Inception (2010) – One of the most original works in recent cinema, Inception follows Dom Cobb and his band of dream-invaders as they worm their way into the subconscious of a future business mogul. While playing their twisted game of mind-thievery, the team travels through a limitless world full of gravity-defying hotel corridors, blizzards, and crumbling cities. Apart from the perils imposed by their out-of-this-world surroundings, Dom’s tortured subconscious – personified by his dead wife – repeatedly sabotages the entire enterprise. Though likely not a film that comes to mind when one thinks of “Man vs. Wild”, Inception is a perfect example of how the untameable wilderness exists not only outside of us but within us as well.



Children of Men (2006) – In Children of Men, the “wild” takes shape in the form of an inexplicable pandemic. For nearly two decades, the world has seen itself age, transform, and decay – though no children have been born due to a mysterious plague of infertility. Amidst increasing tensions and a contagious sense of desperation, Theo Faron stumbles across a woman who has, against all odds, become pregnant. With the aid of several revolutionaries, Theo must keep the woman safe and deliver her to a top-secret organisation “The Human Project”. He must fight through the bleakness of his dying world while also keeping his sights transfixed on the possibility of salvation.



Mad Max: Fury Road (2015) – Mad Max: Fury Road takes place in a post-apocalyptic world where water is scarce and land stretches ever-outwards into a barren wasteland. Following the collapse of civilisation, survivors are imprisoned in a desert camp and subjected to the mistreatment of a tyrannical leader. One woman, Furiosa, manages to free the villain’s five wives and, in partnership with Mad Max, they flee from captivity in an armoured truck. What ensues is a thrilling chase through the endless Wasteland that is often waylaid by the perils of their merciless environment. Dust storms, heat, and an unquenchable thirst are as viable of enemies as the fugitives’ cruel pursuant and captor. Much like Kai and Vania in The Burning, every character is coated in a layer of dirt and grime, as though the desert has even laid claim to their very bodies.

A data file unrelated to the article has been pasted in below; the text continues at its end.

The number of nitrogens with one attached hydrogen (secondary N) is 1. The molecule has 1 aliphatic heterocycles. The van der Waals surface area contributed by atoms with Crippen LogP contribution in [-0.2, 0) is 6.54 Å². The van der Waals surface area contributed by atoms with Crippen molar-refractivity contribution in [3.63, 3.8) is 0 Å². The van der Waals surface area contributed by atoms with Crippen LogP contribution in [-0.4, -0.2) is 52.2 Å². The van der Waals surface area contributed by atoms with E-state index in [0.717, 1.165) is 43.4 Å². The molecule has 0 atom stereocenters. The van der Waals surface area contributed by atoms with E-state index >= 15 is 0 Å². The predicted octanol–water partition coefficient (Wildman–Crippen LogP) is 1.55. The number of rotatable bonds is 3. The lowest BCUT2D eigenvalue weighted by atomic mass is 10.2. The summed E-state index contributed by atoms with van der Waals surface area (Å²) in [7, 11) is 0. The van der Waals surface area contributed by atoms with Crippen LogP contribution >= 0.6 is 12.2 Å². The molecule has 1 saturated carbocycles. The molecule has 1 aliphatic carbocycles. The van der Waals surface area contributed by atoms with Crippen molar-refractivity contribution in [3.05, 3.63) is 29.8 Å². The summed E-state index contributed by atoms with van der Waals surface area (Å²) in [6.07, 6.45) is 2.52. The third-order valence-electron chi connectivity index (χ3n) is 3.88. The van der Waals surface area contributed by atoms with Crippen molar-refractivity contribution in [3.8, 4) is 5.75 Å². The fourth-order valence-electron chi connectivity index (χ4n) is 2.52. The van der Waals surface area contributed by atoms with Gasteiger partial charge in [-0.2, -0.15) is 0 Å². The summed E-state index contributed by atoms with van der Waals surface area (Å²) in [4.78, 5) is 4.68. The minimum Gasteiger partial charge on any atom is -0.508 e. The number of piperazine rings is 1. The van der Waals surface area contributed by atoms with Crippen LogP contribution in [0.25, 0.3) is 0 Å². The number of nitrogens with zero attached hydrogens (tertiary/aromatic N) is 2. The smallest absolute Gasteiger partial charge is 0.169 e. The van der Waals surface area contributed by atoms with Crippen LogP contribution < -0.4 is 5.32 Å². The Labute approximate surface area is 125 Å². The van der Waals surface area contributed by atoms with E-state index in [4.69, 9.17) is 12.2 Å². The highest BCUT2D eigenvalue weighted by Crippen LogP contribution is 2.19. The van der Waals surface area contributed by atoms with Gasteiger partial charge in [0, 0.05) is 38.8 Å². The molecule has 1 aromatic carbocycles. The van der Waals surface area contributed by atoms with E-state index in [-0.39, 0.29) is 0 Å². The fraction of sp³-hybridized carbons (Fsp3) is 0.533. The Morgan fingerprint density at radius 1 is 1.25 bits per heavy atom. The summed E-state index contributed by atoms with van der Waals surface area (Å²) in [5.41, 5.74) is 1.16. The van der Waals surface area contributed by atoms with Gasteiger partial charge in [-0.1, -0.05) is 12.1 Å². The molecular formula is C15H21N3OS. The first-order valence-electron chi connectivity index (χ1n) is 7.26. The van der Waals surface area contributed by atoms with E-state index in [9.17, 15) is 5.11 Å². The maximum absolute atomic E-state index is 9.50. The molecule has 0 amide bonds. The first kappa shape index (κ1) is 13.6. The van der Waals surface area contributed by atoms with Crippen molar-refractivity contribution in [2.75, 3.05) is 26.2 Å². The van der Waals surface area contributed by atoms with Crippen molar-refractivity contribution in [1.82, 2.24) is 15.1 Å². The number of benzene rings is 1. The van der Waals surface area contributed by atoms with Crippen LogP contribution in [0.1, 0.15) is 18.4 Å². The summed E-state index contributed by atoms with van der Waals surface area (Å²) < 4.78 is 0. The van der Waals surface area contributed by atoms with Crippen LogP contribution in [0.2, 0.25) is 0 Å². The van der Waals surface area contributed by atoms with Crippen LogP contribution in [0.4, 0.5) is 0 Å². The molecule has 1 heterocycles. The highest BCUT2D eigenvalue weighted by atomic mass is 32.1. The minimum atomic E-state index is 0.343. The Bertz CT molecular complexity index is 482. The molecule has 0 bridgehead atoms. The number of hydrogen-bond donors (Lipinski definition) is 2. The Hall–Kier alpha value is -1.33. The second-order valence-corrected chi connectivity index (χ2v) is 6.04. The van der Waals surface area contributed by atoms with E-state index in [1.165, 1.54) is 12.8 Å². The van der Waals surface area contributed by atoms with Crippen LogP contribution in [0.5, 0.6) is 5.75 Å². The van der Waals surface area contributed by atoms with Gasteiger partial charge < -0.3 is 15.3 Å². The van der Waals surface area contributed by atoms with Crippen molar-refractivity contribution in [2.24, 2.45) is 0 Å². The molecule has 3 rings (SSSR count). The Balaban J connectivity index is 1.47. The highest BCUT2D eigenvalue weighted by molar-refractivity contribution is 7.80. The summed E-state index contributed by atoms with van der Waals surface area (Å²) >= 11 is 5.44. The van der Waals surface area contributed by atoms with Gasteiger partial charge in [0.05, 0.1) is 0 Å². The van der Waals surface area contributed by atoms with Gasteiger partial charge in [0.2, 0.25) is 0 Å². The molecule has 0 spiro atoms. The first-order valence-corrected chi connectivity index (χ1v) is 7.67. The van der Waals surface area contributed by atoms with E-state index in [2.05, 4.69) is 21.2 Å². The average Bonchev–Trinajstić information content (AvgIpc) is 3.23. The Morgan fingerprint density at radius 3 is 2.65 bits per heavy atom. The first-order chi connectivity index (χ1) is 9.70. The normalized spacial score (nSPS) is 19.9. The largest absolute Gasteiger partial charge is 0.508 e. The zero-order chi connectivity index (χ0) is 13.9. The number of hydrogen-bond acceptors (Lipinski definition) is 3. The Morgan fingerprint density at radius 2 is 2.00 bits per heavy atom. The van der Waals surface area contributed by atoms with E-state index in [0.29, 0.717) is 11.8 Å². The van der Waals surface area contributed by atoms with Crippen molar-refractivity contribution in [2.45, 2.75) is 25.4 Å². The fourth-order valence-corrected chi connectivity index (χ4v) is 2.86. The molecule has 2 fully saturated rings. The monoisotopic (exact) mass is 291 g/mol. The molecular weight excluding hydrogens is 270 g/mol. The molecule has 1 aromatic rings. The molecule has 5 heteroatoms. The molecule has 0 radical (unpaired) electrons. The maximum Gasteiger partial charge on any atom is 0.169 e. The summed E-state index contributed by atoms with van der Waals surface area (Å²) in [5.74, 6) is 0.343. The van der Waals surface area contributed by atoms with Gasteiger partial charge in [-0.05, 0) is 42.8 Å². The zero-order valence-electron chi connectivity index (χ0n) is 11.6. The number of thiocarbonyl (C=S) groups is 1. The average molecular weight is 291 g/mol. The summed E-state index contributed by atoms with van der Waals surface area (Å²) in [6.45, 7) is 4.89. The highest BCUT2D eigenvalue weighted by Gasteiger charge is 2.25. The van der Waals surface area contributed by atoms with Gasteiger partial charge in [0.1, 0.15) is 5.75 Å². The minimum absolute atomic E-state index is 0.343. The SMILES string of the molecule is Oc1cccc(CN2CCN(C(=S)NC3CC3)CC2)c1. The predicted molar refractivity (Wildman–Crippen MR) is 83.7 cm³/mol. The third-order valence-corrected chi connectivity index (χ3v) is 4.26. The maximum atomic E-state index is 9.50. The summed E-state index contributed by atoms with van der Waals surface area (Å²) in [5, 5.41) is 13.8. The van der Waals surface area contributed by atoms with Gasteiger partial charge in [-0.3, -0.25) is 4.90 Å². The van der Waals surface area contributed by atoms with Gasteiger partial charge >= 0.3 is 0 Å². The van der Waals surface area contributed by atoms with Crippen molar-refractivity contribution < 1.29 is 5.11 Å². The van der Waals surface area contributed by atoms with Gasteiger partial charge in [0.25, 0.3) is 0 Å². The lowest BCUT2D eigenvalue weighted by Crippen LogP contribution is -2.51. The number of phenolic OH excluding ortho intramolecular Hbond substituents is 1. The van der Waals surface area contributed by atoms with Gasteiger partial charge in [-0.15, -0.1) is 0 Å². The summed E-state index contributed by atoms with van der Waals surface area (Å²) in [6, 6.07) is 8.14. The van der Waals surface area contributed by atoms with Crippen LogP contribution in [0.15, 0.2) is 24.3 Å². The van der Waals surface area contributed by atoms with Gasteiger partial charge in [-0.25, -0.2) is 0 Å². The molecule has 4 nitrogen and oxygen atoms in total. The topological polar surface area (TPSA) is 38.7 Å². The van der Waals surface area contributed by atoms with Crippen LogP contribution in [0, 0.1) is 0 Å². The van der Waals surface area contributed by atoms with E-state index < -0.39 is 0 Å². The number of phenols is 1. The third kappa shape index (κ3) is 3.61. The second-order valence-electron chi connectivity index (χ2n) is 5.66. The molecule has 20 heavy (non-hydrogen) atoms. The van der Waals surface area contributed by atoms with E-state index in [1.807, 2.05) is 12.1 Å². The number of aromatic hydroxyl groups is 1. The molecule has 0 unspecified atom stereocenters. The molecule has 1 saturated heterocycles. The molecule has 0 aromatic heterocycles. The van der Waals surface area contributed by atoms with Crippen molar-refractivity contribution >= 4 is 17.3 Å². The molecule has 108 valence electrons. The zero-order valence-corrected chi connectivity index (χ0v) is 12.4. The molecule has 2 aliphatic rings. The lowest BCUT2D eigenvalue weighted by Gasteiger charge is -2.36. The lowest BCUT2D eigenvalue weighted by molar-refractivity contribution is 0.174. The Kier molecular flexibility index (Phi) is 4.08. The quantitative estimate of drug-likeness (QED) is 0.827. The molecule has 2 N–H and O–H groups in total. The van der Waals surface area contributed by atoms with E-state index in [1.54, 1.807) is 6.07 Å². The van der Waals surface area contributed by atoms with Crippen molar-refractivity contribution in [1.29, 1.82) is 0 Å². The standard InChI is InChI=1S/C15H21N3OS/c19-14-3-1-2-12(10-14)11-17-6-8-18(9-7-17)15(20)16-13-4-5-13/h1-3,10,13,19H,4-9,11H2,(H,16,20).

The Burning (2015) – Set in the treacherous world of the Parana jungle, The Burning is a sweaty action-thriller that follows a trio of locals’ struggle to prevent the exploitation of their lands. While trying to evade the clutches of greedy mercenaries (meeting both success and failure in this venture), our three heroes must also grapple with the more natural perils concealed within the shadows of their surroundings. On several occasions are the torn and pulpy corpses of the jungle’s victims shown in all their gruesome, bloody glory – proving that even the more modernised powers of civilisation fall prey to the savagery of the wild.

The Burning Film Page